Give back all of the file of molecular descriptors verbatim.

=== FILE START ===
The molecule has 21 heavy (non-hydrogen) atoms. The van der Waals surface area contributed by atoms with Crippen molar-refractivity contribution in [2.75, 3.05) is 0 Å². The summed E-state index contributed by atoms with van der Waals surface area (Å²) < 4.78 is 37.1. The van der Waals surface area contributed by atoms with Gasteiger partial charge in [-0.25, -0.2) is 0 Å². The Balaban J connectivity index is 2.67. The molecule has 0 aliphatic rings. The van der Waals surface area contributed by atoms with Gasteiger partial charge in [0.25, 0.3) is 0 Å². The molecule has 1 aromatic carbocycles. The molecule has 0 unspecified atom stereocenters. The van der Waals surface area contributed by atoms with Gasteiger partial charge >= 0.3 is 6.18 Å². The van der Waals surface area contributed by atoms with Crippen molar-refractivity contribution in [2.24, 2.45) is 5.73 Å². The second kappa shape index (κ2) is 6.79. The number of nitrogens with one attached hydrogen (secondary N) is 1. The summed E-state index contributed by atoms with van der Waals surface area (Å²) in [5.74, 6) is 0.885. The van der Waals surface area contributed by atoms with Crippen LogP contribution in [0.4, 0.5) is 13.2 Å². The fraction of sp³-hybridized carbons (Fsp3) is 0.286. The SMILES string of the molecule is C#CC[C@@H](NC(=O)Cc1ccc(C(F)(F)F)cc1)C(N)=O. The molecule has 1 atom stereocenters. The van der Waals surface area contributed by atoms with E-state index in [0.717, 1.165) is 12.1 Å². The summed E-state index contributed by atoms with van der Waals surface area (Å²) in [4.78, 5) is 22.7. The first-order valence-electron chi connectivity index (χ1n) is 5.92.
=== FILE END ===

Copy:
The molecule has 21 heavy (non-hydrogen) atoms. The van der Waals surface area contributed by atoms with Crippen molar-refractivity contribution in [2.75, 3.05) is 0 Å². The summed E-state index contributed by atoms with van der Waals surface area (Å²) < 4.78 is 37.1. The van der Waals surface area contributed by atoms with Gasteiger partial charge in [-0.25, -0.2) is 0 Å². The Balaban J connectivity index is 2.67. The molecule has 0 aliphatic rings. The van der Waals surface area contributed by atoms with Gasteiger partial charge in [0.25, 0.3) is 0 Å². The molecule has 1 aromatic carbocycles. The molecule has 0 unspecified atom stereocenters. The van der Waals surface area contributed by atoms with Gasteiger partial charge >= 0.3 is 6.18 Å². The van der Waals surface area contributed by atoms with Crippen molar-refractivity contribution in [2.24, 2.45) is 5.73 Å². The second kappa shape index (κ2) is 6.79. The number of nitrogens with one attached hydrogen (secondary N) is 1. The summed E-state index contributed by atoms with van der Waals surface area (Å²) in [5.74, 6) is 0.885. The van der Waals surface area contributed by atoms with Crippen LogP contribution in [0.4, 0.5) is 13.2 Å². The fraction of sp³-hybridized carbons (Fsp3) is 0.286. The SMILES string of the molecule is C#CC[C@@H](NC(=O)Cc1ccc(C(F)(F)F)cc1)C(N)=O. The molecule has 1 atom stereocenters. The van der Waals surface area contributed by atoms with E-state index in [0.717, 1.165) is 12.1 Å². The summed E-state index contributed by atoms with van der Waals surface area (Å²) in [4.78, 5) is 22.7. The first-order valence-electron chi connectivity index (χ1n) is 5.92.